Mudrick II shareholders could argue they were misled or insufficiently warned about instrumental pieces of information pertaining to the Mudrick II-Topps deal. The Securities Exchange Act of 1934 requires that publicly traded companies provide accurate and timely information to investors and the public. Mudrick II’s IPO documents also detail obligations by its board to “promote honest and ethical conduct” and “promote the full, fair, accurate, timely and understandable disclosure in reports and documents.”
To that end, Mudrick II shareholders could insist their SPAC and its board failed to perform adequate due diligence. They could argue the board neglected to make necessary requests to Topps for clarifying information about the status of their business relationships with MLB, MLBPA and other rights holders with whom they negotiate extensions. Similarly, if shareholders acquire such evidence, they could insist that Topps misstated or omitted crucial information.
Shareholders, who may have assumed that Topps’ relationships with MLB and other leagues are on solid and lasting grounds, could maintain their investment was less secure than they were led to believe. To wit: Had they known more about Topps’ actual prospects for profitability and brand growth in the trading card industry, some Mudrick II investors might have declined to invest and placed their money elsewhere.
On the other hand, these investors were, to some degree, on notice about the inherent risks.
First, anyone who invests in a SPAC knows there is no guarantee it will succeed in a merger. That is the nature of a SPAC, which is a non-operational shell company and is designed to raise funds.
Second, the length of Topps’ licensing deals with MLB and MLBPA were mentioned in SEC filings and were reported by news media years before Mudrick II’s IPO occurred. In other words, the fact that Topps lacked contractual guarantees with MLB and MLBPA beyond 2025 and 2022, respectively, weren’t hidden risks.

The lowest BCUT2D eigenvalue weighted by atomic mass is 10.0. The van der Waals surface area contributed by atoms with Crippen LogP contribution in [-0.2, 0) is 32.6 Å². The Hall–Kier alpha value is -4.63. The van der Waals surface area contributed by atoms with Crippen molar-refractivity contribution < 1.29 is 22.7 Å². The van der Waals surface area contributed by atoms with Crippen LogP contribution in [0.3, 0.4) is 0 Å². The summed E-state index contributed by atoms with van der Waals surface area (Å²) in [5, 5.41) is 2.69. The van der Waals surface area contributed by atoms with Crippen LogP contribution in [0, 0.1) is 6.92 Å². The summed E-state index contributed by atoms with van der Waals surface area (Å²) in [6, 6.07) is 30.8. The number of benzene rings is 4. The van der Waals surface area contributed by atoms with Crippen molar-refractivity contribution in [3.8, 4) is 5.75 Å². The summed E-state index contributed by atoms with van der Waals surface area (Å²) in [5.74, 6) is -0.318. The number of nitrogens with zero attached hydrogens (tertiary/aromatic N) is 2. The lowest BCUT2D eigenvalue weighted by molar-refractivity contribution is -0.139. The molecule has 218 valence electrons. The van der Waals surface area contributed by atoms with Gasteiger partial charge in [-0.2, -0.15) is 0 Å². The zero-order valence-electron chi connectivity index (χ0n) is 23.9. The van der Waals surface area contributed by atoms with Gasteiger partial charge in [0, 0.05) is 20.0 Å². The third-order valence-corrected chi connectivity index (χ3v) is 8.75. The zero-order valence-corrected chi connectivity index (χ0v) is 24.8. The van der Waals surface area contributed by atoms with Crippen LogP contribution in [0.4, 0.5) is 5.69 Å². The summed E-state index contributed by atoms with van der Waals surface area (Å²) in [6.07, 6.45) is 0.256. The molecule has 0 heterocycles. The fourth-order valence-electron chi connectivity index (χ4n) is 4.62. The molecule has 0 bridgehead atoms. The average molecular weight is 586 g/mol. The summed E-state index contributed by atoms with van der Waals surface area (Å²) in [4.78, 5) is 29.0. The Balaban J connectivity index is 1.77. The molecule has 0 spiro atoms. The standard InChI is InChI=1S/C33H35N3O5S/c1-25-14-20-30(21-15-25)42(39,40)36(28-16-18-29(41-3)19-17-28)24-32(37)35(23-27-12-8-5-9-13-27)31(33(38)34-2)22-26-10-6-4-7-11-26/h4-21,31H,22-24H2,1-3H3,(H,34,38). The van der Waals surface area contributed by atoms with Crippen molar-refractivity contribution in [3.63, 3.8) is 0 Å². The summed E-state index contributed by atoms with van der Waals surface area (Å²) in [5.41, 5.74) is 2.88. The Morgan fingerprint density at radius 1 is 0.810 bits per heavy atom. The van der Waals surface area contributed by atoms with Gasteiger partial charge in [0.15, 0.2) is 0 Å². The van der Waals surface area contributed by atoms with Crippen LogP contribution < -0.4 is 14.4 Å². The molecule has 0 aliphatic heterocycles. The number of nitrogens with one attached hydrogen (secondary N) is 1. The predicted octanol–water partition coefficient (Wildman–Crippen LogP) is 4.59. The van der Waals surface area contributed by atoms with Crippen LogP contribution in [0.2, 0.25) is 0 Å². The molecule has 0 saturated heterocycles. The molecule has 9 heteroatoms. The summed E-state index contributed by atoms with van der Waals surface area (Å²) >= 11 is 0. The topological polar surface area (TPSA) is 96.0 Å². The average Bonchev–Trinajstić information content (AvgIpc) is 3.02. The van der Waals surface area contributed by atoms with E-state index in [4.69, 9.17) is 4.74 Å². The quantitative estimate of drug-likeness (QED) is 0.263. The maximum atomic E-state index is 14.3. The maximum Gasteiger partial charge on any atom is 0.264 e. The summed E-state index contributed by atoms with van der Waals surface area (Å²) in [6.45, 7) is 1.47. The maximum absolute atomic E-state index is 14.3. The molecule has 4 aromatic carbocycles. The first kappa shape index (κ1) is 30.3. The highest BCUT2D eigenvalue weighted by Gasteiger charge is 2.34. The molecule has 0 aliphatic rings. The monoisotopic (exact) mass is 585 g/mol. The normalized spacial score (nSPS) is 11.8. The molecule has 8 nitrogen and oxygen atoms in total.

Third, under the category “summary of some of the principal risks Topps faces,” Mudrick II’s SEC filing discloses a relevant bullet point:
Our business is highly dependent upon our license agreements with third parties, and a limited number of our licensors account for a large portion of our net sales. If we lose a license, we may not be able to ensure our consumers have continued access to the assets created under that license. In addition, such licenses may be difficult and expensive to obtain and, in some cases, retain.
This bullet point is listed 21st out of 25 bullet points, behind points related to the risks of COVID-19, emerging technologies and loss of key employees. Although this bullet point doesn’t address the probability of Topps losing its licensing agreements, it does explicitly acknowledge that risk’s possibility. It also intimates why its occurrence would be so devastating to the proposed merger.
Meanwhile, Topps and Eisner—who was set to receive about $600 million in cash and stock if the merger had completed—could demand a close review of the communications between MLB, MLBPA and Fanatics. They could conclude these parties engaged in tortious interference with a business relationship, which would entail Fanatics wrongfully inducing MLB and MLBPA to drop Topps. This would be a difficult claim to advance, however, particularly in a context where there is no breach: Fanatics’ deals with MLB and MLBPA are to take effect after MLB and MLBPA’s contractual relationship with Topps ends.
Scott Soshnick and Brendan Coffey contributed to this story.